• choosing mistreatment with God’s people rather than ‘the fleeting pleasures of sin’
  • considering ‘the reproach of Christ’ greater wealth than Egypt’s treasures because of the reward in view…
  • enduring ‘as seeing Him who is invisible’
  • refusing release ‘so that they might rise again to a better life’
  • ‘of whom the world was not worthy’
  • ‘for the joy set before Him’ enduring the cross

    All of them were looking ahead to another reality—an unshakeable Kingdom, which made their present losses of no account. Not living under persecution or great hardships it is easy to get lulled into clinging to present comforts and shunning discomfort. I’m challenged by the perspective Larry Crabb champions in his recent book God’s Love Letters to You (Thomas Nelson, 2010) These devotional excerpts certainly don’t read like conventional ‘love letters’. They continuously point to a greater hope than the present, a bigger purpose than present ‘blessings’--God’s sort of ‘tough love’--designed to prepare us for Kingdom living. For instance:
“The greatest danger My people face today is prosperity, blessings that reinforce the false hope that nothing serious will ever go wrong in their lives if they just keep believing, expecting, trusting, and smiling….When every expectation of how your life should turn out is shattered; when I seem to you like an indifferent, cold sovereign, a promise breaker, a useless God, an abandoning parent, rejoice! You are ready for the unveiling, to meet Me as I am.” (47)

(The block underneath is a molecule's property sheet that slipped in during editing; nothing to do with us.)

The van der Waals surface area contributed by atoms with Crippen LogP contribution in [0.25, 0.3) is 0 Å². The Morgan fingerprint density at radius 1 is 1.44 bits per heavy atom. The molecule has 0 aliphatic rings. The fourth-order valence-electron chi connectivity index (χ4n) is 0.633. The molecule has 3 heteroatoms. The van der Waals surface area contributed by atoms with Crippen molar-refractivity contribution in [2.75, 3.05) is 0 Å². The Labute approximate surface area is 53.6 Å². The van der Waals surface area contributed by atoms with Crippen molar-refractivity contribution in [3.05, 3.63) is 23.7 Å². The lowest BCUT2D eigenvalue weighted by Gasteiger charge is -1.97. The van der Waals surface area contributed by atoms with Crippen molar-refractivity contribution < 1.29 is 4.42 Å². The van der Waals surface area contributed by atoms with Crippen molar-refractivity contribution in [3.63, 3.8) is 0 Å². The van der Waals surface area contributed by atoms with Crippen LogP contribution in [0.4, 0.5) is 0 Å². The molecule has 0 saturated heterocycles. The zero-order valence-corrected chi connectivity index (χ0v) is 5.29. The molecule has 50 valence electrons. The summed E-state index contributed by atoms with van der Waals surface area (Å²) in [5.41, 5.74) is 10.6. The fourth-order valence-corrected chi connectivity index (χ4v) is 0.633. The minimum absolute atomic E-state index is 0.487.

“When your life hits a bump that I could smooth but don’t, will you continue to think I should surrender My wisdom to yours and do what you think best?”(50)

“My people in Judges never repented. They remained in love with their own sense of well-being, with no understanding that love, real love, the love that defines Me, involves suffering the loss of well-being for the sake of another….You…are inclined to depend on Me for the good life of blessings and to mistake that dependence for love. You’re more afraid of losing the good life than of losing (or never gaining) a close relationship with Me. You do not yet see that being with Me is your greatest blessing, no matter what else may be happening in you life.”(20)

“Know this: those who live by faith will struggle in ways that those who live to make their lives work will never know. It is that struggle, to believe despite desperate pain and confusion that a good plan is unfolding, that will open your eyes to see Me more clearly. Is that what you want? Will you pay the price?

“The price is this: you will tremble in agony as you live in a sinful, self-prioritizing world. You will learn to wait in emptiness and frustrated desire for My plan of love to reveal itself…”(53)

And so, God loves, and we believe, as we bank on His righteousness being sufficient. And we wait for our full redemption, ‘prisoners of hope’, confident that God is working in us to make us like His Son and love the world through us in the meantime.

“Therefore, since we are receiving a kingdom which cannot be shaken, let us show gratitude, by which we may offer to God an acceptable service with reverence and awe” (Heb.12:28)

God be merciful to me, a sinner,


*My book review of: A Prayer for Owen Meany is at: http://thestackofdawn.blogspot.com/2011/07/prayer-for-owen-meany.html